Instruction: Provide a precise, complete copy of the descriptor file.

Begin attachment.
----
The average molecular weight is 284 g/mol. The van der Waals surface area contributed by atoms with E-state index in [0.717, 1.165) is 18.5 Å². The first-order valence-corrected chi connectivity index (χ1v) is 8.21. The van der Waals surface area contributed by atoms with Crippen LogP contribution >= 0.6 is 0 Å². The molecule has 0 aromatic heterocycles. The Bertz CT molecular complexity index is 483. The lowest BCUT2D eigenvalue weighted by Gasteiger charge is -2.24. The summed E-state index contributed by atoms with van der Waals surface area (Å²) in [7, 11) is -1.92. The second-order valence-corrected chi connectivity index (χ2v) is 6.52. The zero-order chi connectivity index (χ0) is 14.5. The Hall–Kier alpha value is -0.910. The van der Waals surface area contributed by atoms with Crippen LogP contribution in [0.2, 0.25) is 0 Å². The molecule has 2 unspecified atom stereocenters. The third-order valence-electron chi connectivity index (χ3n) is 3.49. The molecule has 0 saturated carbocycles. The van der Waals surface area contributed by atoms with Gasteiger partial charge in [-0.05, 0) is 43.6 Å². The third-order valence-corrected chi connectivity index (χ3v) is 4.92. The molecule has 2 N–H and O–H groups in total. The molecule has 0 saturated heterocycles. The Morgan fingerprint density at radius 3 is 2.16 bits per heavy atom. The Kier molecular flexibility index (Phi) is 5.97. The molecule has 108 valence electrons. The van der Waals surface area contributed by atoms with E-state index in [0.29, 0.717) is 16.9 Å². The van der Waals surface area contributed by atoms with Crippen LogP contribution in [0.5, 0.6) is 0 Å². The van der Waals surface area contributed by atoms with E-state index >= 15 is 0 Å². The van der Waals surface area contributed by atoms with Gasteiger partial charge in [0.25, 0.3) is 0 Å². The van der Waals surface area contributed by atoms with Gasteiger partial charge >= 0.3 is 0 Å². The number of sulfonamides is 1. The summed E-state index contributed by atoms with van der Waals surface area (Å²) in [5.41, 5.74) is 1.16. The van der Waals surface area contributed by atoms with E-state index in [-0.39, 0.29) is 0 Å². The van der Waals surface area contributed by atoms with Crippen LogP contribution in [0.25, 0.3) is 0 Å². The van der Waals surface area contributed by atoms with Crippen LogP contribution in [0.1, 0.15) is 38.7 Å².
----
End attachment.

The average molecular weight is 284 g/mol. The van der Waals surface area contributed by atoms with E-state index in [0.717, 1.165) is 18.5 Å². The first-order valence-corrected chi connectivity index (χ1v) is 8.21. The van der Waals surface area contributed by atoms with Crippen LogP contribution >= 0.6 is 0 Å². The molecule has 0 aromatic heterocycles. The Bertz CT molecular complexity index is 483. The lowest BCUT2D eigenvalue weighted by Gasteiger charge is -2.24. The summed E-state index contributed by atoms with van der Waals surface area (Å²) in [7, 11) is -1.92. The second-order valence-corrected chi connectivity index (χ2v) is 6.52. The zero-order chi connectivity index (χ0) is 14.5. The Hall–Kier alpha value is -0.910. The van der Waals surface area contributed by atoms with Crippen LogP contribution in [0.2, 0.25) is 0 Å². The molecule has 2 unspecified atom stereocenters. The third-order valence-electron chi connectivity index (χ3n) is 3.49. The molecule has 0 saturated carbocycles. The van der Waals surface area contributed by atoms with Gasteiger partial charge in [-0.05, 0) is 43.6 Å². The third-order valence-corrected chi connectivity index (χ3v) is 4.92. The molecule has 2 N–H and O–H groups in total. The molecule has 0 saturated heterocycles. The Morgan fingerprint density at radius 3 is 2.16 bits per heavy atom. The Kier molecular flexibility index (Phi) is 5.97. The molecule has 108 valence electrons. The van der Waals surface area contributed by atoms with E-state index in [0.29, 0.717) is 16.9 Å². The van der Waals surface area contributed by atoms with Crippen LogP contribution in [0.5, 0.6) is 0 Å². The van der Waals surface area contributed by atoms with E-state index >= 15 is 0 Å². The van der Waals surface area contributed by atoms with Gasteiger partial charge in [0.25, 0.3) is 0 Å². The van der Waals surface area contributed by atoms with Gasteiger partial charge >= 0.3 is 0 Å². The number of sulfonamides is 1. The summed E-state index contributed by atoms with van der Waals surface area (Å²) in [5.41, 5.74) is 1.16. The van der Waals surface area contributed by atoms with E-state index in [-0.39, 0.29) is 0 Å². The van der Waals surface area contributed by atoms with Crippen LogP contribution in [0.25, 0.3) is 0 Å². The van der Waals surface area contributed by atoms with Crippen LogP contribution in [0.1, 0.15) is 38.7 Å².